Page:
• Abuse through sexual image sharing in schools: response and responsibility

      Lloyd, Jenny (Taylor & Francis, 2018-08-16)
      The question of how to tackle abuse through adolescent sexual image sharing is an increasing concern for schools, yet little is known about how they should respond. In this article, I review school responses to this phenomenon. The findings presented are taken from a mixed-methods study into harmful sexual behaviour carried out in seven educational settings across four local authorities in England. Using data from focus groups, observations, case reviews and reviews of policies and procedures I present findings on abuse through image sharing including suggestions for safer school environments. I argue that responses to adolescent sexting must move beyond risk aversion and challenge the very socio-cultural systems that enable abuse through sexual image sharing. Achieving this requires responses that recognise developing adolescent sexuality within a digital age and understanding what works in practice for schools and young people. Concurrently, schools have responsibility to challenge socio-cultural norms underlying harmful sexual practices between young people.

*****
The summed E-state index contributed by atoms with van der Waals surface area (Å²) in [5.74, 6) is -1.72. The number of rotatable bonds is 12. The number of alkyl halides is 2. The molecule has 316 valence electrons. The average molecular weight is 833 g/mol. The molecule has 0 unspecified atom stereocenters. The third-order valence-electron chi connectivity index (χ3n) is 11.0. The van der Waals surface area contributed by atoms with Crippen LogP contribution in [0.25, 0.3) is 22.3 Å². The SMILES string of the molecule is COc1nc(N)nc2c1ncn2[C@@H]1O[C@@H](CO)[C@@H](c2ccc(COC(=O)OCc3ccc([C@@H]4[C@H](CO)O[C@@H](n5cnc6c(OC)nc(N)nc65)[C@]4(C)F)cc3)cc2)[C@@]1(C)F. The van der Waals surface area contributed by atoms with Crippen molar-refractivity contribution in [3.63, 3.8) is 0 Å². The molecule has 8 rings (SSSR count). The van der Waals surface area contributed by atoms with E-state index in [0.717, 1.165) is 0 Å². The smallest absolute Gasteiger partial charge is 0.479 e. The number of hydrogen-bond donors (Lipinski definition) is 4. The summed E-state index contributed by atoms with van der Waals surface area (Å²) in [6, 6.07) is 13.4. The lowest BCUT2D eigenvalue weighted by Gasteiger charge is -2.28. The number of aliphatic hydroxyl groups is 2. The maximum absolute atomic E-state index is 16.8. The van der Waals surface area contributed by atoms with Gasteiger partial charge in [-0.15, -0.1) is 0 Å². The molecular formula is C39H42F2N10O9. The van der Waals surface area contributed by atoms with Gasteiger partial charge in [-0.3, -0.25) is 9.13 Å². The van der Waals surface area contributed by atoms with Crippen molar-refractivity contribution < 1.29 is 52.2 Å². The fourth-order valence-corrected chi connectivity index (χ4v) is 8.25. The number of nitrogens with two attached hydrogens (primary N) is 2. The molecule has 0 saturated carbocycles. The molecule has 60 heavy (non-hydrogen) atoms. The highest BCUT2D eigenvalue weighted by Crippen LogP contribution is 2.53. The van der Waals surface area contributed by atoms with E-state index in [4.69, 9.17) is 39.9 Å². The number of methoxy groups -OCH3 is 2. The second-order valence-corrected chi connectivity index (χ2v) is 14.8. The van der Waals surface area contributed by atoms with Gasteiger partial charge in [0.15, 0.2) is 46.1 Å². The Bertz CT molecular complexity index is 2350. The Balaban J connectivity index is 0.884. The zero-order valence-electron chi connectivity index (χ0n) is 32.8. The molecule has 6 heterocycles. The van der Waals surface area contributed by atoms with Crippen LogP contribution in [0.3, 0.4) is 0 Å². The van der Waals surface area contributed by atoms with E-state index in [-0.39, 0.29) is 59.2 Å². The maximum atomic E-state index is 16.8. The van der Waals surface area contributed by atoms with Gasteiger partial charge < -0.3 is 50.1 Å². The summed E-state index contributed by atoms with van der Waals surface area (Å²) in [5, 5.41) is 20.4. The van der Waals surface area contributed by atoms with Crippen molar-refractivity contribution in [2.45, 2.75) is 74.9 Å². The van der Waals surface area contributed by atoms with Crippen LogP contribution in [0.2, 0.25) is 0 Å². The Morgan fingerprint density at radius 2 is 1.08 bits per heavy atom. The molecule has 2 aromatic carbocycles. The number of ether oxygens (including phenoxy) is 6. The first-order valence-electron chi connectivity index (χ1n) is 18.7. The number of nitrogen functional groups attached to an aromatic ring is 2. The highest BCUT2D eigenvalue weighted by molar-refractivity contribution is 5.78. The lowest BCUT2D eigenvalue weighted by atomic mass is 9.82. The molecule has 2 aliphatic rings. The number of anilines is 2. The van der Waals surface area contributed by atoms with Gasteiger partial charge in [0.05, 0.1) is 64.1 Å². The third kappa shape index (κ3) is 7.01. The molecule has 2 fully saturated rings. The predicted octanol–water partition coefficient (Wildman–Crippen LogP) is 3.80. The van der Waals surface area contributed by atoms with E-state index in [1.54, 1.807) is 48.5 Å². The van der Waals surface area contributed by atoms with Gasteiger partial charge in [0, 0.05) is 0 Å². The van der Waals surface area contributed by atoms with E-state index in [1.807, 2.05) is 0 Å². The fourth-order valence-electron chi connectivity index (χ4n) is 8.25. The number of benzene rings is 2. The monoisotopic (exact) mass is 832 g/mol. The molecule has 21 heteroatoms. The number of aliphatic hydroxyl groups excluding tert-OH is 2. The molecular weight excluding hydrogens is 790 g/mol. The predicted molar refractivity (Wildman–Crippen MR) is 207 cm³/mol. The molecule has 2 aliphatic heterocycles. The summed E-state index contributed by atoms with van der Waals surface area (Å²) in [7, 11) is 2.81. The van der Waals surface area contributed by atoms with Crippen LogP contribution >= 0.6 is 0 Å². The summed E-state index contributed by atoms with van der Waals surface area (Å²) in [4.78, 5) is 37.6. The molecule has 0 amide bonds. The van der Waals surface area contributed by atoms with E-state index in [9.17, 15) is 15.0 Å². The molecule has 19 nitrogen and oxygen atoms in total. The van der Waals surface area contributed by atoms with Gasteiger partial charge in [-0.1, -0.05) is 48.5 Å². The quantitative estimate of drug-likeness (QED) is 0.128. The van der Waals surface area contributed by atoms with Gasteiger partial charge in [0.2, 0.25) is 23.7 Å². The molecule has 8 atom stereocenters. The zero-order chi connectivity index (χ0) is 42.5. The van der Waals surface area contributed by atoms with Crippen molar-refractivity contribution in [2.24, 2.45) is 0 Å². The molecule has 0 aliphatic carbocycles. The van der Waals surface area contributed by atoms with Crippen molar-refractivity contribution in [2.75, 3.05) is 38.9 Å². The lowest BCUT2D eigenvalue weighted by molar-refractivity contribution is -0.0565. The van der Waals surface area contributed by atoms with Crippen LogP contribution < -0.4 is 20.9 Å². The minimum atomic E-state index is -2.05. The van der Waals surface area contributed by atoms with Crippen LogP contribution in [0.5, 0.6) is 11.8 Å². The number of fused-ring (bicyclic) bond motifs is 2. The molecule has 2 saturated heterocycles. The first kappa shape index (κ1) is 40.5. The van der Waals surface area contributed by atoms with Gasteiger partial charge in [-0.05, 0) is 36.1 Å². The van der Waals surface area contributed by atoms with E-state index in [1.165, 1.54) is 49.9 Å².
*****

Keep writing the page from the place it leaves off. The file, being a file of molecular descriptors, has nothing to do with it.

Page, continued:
• Abused women's perceptions of professionals' responses: valued support, or collusion with perpetrator?

      Neale, Jo (Policy Press, 2018-10-19)
      Domestic violence and abuse (DVA) is recognised as a serious public health issue that detrimentally affects the lives of victims during, and after exiting, the relationship. For staff in overstretched criminal justice, health and social care agencies, high prevalence rates of DVA place a significant strain on the financial and emotional resources available to them. Drawing on Angie Ash’s (2013) concept of ‘cognitive masks’, and using data collected as part of a larger study, I examine the responses from agencies that frustrated women’s attempts to leave an abusive male partner. Fourteen women, recruited via three specialist support agencies in two English counties and my own personal networks, participated in semi-structured narrative style interviews. Findings suggest that practitioners sometimes ignore significant aspects of the case, thus rendering the situation more manageable – for themselves. For women, however, this can frustrate their attempts to exit the relationship and remain abuse-free.
    • Academic speaking: does the construct exist, and if so, how do we test it?

      Inoue, Chihiro; Nakatsuhara, Fumiyo; Lam, Daniel M. K.; Taylor, Lynda; University of Bedfordshire (2018-03-14)
    • Accelerometery and heart rate responses of professional fast-medium bowlers in one-day and multi-day cricket

      Johnstone, James A.; Hughes, Gerwyn T.G.; Mitchell, Andrew C.S.; Ford, Paul A.; Watson, Tim; Duffield, Rob; Gordon, Dan; Roberts, Justin D.; Garrett, Andrew T.; Anglia Ruskin University; et al. (JOURNAL SPORTS SCIENCE & MEDICINE, 2017-08-08)